“It’s true that rape is not an easy topic of discussion, like many of the topics included in criminal law classes,” Kruth concedes. “Crime is exceedingly unpleasant (my first week of law school was spent reading about murdered babies), and this will never change. It defies reason to exempt discussions of rape, perhaps the second-most serious crime (after murder), from what is intended to be a meaningful survey of the law.”
Sky’s the limit
Suk discussed a similar request one of her colleagues received from a student, raising the question of how far students will press the limits when it comes to nurturing their discomforts or uneasiness.
“One teacher I know was recently asked by a student not to use the word ‘violate’ in class — as in ‘Does this conduct violate the law?’ — because the word was ‘triggering,'” Suk mused.
Kruth agrees that such requests are made by students who have no concept of how the practice of law requires all attorneys and judges to be on the same page and speak the same language — making such concessions look as silly as an apprentice auto mechanic asking the master technician to bypass training on the braking system because such instruction would trigger memories of a lost loved one dying as a result of a brake failure.
“The study of law relies on precision and consistency of language, reflected in our nation’s (and Great Britain’s) rich history of hundreds of years of written court decisions, statutes and other legal documents,” Kruth explains. “Law schools cannot simply drop words from their vocabularies because of other contexts in which they might be used.”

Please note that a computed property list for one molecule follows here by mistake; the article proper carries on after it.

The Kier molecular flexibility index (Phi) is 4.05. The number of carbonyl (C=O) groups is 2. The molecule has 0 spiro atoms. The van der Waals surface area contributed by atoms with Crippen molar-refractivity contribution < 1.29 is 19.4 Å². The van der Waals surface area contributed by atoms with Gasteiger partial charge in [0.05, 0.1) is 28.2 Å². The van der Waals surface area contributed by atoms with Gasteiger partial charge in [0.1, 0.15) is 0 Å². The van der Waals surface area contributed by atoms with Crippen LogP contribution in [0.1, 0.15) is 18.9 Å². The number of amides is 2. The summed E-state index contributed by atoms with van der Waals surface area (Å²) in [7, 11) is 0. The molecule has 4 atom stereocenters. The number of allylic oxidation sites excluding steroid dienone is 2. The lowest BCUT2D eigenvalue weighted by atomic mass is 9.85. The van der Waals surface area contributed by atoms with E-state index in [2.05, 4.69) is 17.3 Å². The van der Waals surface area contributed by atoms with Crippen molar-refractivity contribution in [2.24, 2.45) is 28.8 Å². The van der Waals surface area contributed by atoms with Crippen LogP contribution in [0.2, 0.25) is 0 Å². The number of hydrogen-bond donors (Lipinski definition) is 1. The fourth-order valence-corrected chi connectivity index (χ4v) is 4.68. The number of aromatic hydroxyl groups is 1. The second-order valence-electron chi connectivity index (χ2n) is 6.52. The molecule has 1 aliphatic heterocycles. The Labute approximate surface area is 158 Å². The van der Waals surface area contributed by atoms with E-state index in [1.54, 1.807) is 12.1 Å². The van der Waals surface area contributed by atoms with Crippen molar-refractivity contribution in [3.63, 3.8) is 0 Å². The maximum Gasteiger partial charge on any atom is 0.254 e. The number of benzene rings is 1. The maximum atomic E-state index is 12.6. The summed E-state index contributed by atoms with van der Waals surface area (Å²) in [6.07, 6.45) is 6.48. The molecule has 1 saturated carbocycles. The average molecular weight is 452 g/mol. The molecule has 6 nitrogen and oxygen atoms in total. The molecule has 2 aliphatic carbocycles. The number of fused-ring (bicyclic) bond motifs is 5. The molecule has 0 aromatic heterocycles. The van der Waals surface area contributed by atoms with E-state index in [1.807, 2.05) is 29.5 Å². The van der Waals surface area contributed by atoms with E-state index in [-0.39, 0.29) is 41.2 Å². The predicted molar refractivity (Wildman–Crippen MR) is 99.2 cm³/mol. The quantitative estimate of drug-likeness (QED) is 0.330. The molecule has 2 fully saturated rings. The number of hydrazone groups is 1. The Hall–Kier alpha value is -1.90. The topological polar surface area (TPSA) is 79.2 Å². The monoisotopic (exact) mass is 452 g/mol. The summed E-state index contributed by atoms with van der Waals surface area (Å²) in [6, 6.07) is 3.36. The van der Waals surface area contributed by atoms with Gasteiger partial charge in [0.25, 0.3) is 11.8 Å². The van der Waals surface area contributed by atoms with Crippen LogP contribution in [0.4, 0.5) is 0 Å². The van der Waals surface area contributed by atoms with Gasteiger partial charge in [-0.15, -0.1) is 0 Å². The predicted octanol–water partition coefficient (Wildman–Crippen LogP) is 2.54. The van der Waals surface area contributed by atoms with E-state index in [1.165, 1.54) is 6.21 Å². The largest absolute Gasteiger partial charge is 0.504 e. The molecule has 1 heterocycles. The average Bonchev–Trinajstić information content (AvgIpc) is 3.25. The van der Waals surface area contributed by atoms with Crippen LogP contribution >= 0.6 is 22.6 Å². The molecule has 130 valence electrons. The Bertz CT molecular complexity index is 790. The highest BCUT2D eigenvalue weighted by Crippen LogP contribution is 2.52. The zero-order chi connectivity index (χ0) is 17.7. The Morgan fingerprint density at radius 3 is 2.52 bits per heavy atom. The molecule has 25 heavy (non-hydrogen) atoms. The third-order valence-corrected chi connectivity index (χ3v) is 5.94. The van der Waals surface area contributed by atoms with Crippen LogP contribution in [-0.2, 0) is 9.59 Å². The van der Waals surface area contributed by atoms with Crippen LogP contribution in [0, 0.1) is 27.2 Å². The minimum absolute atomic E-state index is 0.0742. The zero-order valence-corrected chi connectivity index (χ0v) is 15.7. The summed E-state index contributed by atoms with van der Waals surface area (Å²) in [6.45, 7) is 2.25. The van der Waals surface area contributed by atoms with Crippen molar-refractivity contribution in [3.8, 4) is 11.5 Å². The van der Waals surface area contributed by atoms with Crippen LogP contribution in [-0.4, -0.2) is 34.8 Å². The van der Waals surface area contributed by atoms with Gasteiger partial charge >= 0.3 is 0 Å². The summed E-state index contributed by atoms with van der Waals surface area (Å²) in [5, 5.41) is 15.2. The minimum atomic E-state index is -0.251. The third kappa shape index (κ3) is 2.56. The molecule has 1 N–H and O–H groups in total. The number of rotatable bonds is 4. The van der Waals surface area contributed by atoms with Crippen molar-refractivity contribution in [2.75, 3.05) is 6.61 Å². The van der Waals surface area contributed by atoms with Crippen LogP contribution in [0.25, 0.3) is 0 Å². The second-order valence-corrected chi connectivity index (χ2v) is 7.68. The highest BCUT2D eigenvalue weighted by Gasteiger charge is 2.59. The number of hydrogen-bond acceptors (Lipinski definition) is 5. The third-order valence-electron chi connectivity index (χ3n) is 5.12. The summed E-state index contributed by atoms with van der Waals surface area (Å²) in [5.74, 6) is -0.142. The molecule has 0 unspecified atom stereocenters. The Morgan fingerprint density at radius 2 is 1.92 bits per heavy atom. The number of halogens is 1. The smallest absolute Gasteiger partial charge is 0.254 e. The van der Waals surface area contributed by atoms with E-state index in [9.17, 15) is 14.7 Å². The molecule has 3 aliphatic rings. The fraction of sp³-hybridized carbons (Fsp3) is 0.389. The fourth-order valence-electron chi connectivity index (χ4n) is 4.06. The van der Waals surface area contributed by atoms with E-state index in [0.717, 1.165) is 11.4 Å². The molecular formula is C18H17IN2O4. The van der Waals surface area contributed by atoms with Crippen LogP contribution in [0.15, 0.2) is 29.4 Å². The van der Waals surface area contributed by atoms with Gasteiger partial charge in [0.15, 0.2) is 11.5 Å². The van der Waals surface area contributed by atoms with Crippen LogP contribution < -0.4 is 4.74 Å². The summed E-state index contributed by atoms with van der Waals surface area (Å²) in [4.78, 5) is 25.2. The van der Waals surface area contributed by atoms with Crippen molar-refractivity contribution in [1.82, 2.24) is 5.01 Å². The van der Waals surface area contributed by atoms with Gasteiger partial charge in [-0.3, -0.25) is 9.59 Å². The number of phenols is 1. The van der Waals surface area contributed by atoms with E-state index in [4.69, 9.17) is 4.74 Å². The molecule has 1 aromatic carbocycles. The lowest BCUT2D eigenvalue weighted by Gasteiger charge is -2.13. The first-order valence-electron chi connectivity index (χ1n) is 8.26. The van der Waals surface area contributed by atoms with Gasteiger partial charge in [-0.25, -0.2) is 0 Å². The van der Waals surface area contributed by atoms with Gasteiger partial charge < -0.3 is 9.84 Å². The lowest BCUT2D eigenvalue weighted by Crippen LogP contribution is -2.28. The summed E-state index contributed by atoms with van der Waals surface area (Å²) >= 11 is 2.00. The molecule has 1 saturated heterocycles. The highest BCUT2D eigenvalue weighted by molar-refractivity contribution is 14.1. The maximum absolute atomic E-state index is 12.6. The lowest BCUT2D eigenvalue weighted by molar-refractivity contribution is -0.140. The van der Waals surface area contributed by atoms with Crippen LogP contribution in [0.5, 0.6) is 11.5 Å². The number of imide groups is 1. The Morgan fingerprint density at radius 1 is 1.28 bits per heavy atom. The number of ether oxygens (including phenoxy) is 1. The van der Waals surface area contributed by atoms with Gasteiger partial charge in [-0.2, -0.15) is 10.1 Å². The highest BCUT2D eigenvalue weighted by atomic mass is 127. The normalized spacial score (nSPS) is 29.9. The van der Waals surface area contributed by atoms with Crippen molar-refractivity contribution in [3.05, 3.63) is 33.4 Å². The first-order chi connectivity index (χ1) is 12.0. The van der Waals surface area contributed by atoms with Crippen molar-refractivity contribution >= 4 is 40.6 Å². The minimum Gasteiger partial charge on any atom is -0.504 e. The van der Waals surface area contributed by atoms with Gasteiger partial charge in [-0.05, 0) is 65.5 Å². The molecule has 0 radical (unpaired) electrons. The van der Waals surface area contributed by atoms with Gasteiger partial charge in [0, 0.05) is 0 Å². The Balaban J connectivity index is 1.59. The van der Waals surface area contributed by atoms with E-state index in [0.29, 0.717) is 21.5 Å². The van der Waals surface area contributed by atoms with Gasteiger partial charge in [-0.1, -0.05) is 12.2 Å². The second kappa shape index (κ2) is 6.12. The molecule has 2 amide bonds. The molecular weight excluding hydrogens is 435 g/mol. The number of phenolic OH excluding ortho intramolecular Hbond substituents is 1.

Students knows best
However, Suk reports that fellow criminal law professors are making concessions to students’ requests and demands, letting progressive thinking taint the law profession — and the entire justice system, for that matter.
Working in the legal field, Kruth is deeply disturbed that professors who are supposed to be unwavering examples of upholding the integrity of the law profession are buckling in to unreasonable demands and unfounded arguments. By doing this, she argues that they are throwing away a crucial element of law that has proven to have merit in the justice system — as such an omission will surely adversely affect imparting justice to future victims and offenders.
“It is profoundly troubling that faculty at institutions of higher education — supposedly ‘elite’ schools, no less! — would be forced even to consider not teaching such a critically important subject at the behest of those insisting on emotional comfort,” Kruth asserts.
Injustice for all?
Suk concurs that giving way to the students demands would create an injustice for all.
“If the topic of sexual assault were to leave the law-school classroom, it would be a tremendous loss — above all to victims of sexual assault,” Suk warns. “It should go without saying that solving a problem requires talking about it, learning about its history, and — where they exist— discussing the surrounding legal issues. Is the point of law school to make future lawyers feel comfortable, or is it to enable them to be zealous advocates for their clients, who may include victims of rape and other crimes?”
According to Kruth, America is in for another awakening if those in the legal field choose to ignore parts of the law that bring them discomfort.
“If providing students with the knowledge and skills to become excellent lawyers is no longer to be prioritized over comfort, future generations of lawyers may be spared the emotional discomfort that comes with learning aboutKorematsu v. United States [a 1944 Sup. Ct. case that tragically upheld Executive Order 9066 ordering Japanese Americans into internment camps during World War II] – or Plessy v. Ferguson [a 1896 Sup. Ct. case upholding state laws requiring racial segregation in public facilities],” Kruth concludes. “Of course, they also won’t be able to recognize the signs if history is about to repeat itself.”
Schools: Harvard University